Norway denies kidnapping Moroccan Olympian's children

7th August 2009, Comments 0 comments

Skah, winner of the 10,000-metre race at the Barcelona Games in 1992, threatened to take the Norwegian government to an international court over the affair, which has triggered a diplomatic row between Norway and Morocco.

Oslo -- Norway denied on Thursday accusations from Moroccan Olympic track champion Khalid Skah that Oslo's embassy in Rabat kidnapped his children amid a custody battle with his estranged wife.

Skah, winner of the 10,000-metre race at the Barcelona Games in 1992, threatened to take the Norwegian government to an international court over the affair, which has triggered a diplomatic row between Norway and Morocco.

"We do not think we did anything reprehensible," Norwegian foreign ministry spokesman Bjoern Jahnsen told AFP.

Norway admits giving refuge to the two children, Selma, who was born in 1993, and Tarik, born in 1996, who have dual Moroccan-Norwegian citizenship, when they showed up at the Norwegian mission in Rabat.

At their request, the embassy let them leave three days later, officials said.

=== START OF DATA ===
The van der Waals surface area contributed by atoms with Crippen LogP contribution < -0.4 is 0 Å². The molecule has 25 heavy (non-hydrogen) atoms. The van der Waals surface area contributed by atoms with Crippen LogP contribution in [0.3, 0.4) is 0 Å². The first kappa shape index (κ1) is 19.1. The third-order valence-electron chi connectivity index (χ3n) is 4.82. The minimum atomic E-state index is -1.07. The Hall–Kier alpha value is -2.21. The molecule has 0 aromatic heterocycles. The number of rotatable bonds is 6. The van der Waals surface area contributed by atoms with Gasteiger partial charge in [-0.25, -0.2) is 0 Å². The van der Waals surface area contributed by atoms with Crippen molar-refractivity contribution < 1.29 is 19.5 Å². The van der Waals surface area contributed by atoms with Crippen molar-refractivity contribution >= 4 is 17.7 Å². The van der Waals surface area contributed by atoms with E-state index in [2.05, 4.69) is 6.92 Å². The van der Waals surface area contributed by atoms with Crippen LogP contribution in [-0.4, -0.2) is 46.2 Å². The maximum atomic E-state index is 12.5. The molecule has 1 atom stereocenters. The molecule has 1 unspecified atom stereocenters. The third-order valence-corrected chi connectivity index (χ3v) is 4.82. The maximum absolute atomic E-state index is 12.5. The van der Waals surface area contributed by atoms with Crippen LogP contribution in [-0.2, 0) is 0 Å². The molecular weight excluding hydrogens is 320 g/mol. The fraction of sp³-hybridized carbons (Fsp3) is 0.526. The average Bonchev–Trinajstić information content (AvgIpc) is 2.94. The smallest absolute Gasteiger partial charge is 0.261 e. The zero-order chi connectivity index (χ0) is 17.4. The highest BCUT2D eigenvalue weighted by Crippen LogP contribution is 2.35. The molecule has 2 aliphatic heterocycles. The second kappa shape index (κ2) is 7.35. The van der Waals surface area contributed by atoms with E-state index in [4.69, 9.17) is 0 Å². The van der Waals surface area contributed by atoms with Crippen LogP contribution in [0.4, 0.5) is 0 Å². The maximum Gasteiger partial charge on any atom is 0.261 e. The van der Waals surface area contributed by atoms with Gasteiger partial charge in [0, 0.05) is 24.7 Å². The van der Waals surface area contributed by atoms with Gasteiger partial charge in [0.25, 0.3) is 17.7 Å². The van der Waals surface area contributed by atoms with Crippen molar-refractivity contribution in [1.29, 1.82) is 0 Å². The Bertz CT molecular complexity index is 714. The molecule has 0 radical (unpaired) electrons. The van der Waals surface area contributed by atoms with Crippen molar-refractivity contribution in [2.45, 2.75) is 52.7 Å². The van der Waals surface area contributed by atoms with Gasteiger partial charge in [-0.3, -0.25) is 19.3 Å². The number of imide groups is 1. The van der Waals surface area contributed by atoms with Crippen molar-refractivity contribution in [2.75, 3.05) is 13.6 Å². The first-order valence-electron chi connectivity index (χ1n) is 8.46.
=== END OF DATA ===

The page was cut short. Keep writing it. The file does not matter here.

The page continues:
"They came to our embassy because they feared for their lives. We had good reason to believe them and (Foreign Minister) Jonas Gahr Stoere himself decided that they would be welcome to the (ambassador's) residence," Jahnsen said.

"After a few days, their mother and themselves asked to leave and we did not have to ask them questions about what they counted on doing," he said.

Norway said it has lost sight of them.

Skah, who charges that his children were kidnapped on the night of July 18-19, said Wednesday he would pursue Norway in international and European courts.

The former Olympian said Tarik and Selma had lived in Rabat since 2006 and that their Norwegian mother, Anne Cecilie Hopstock, left the north African country of her own will in 2007 to live in Norway.

Skah accused the Norwegian ambassador of acting "like a real gang leader when he kidnapped my children" and arranged to have them exit Morocco "in obscure and illegal conditions."

"I am in anguish," he said. "My children now are living under the pressure of the Norwegian government."

Morocco summoned Norwegian Ambassador Bjorn Olav Blokhus on July 24 after it emerged that the two children were out of the country. Rabat charged that their departure was an "illegal exit from the territory" aided by "mafia-like networks".

According to Norwegian media reports, Hopstock was forced to lead a housebound life in Morocco. She has since filed charges against her former husband for kidnapping, violence and threats.

AFP/Expatica

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